The theoretical and controversial method to make a baby from three parents, using in-vitro fertilization (IVF) to insert certain genes from a third person into a growing embryo, has been a long time coming. But after years of restricted research and testing on donor eggs, scientists at Newcastle University have successfully tested their mitochondrial replacement therapy (MRT) method in healthy human embryos for the first time. Should it be deemed safe enough, human trials could start in one or two years.
MRT swaps out defective mitochondria passed down from mother to child with healthy versions from another female donor. Mitochondria provide energy to all living cells, and faulty ones can cause babies to develop degenerative diseases. The "three-parent" baby thus inherits most of its DNA and traits from the mother and father, with the third person supplying only .2 percent of the kid's genes, none of which control characteristics like hair or eye color.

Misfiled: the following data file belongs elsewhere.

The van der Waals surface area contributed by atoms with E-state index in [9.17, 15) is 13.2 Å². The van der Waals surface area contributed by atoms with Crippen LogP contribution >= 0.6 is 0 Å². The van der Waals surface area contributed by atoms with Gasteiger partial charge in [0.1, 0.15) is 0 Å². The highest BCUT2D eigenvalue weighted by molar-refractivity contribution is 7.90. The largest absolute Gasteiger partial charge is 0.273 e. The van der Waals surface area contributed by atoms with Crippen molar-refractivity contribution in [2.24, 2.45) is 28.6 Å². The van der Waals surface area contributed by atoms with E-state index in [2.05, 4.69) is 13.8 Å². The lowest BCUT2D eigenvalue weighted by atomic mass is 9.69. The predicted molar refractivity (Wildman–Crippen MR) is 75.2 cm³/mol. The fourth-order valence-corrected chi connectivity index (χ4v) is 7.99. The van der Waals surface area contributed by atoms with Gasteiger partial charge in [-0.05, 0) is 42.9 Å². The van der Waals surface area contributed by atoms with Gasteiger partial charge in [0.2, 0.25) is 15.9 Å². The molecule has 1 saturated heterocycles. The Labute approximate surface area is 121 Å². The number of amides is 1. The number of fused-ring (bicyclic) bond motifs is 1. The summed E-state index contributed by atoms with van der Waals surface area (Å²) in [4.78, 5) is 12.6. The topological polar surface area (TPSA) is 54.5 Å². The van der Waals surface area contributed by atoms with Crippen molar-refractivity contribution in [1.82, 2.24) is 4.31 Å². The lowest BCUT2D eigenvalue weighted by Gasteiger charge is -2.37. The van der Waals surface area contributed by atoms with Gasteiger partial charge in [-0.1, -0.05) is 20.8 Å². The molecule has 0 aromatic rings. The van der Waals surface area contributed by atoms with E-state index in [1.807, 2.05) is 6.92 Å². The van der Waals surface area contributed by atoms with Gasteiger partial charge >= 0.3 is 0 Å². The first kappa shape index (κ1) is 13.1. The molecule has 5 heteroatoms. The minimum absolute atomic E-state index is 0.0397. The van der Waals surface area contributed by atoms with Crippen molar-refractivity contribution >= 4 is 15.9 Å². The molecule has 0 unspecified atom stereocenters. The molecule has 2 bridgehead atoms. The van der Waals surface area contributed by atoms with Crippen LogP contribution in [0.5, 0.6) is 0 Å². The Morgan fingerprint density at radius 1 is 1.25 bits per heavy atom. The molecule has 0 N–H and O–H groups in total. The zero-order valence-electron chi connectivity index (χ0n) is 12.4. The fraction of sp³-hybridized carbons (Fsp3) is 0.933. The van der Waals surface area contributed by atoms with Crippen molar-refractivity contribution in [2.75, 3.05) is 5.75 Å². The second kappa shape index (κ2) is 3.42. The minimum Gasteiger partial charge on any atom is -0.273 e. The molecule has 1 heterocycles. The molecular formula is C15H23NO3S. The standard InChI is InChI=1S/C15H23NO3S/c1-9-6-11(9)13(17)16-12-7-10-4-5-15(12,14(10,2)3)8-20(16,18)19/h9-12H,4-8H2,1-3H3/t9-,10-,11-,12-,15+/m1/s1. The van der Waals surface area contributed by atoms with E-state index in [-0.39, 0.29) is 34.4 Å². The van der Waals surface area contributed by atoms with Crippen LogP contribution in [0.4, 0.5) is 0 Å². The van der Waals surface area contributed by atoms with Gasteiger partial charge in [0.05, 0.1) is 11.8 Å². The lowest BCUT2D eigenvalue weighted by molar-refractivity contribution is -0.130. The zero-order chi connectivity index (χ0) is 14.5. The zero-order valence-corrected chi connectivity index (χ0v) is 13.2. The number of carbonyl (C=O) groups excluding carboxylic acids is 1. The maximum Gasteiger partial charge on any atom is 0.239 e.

The Newcastle team showed that MRT worked in 2010 and have been refining their method since. In early experiments, faulty mitochondria still ended up transferring. But of the 200 successful MRT procedures, 79 percent of the test embryos have had less than 2 percent faulty mitochondria (children with less than 30 percent typically don't develop degenerative diseases). The method isn't perfect: compared to normal IVF embryos, some cells extracted from embryos with replaced mitochondria showed increased levels of defective DNA as the cells multiplied. And since we won't know how MRT will affect children over time, the Newcastle scientists will likely only test the method on male babies for a full generation (only women can pass on defective mitochondria).
The UK Parliament permitted tests on human donor eggs in February 2015 amid protest by the Church of England and others. A year later on this side of the pond, a committee of bioethicists convened by the US Food and Drug Administration cautiously approved of MRT, but a congressional ban remains: Lawmakers snuck a provision in the 2016 Congressional budget preventing federal funding of experiments that alter human embryos. Until a new budget bill passes, it falls to countries without such restrictions to develop treatments that could help the roughly 1 in 4000 babies born with defective mitochondria.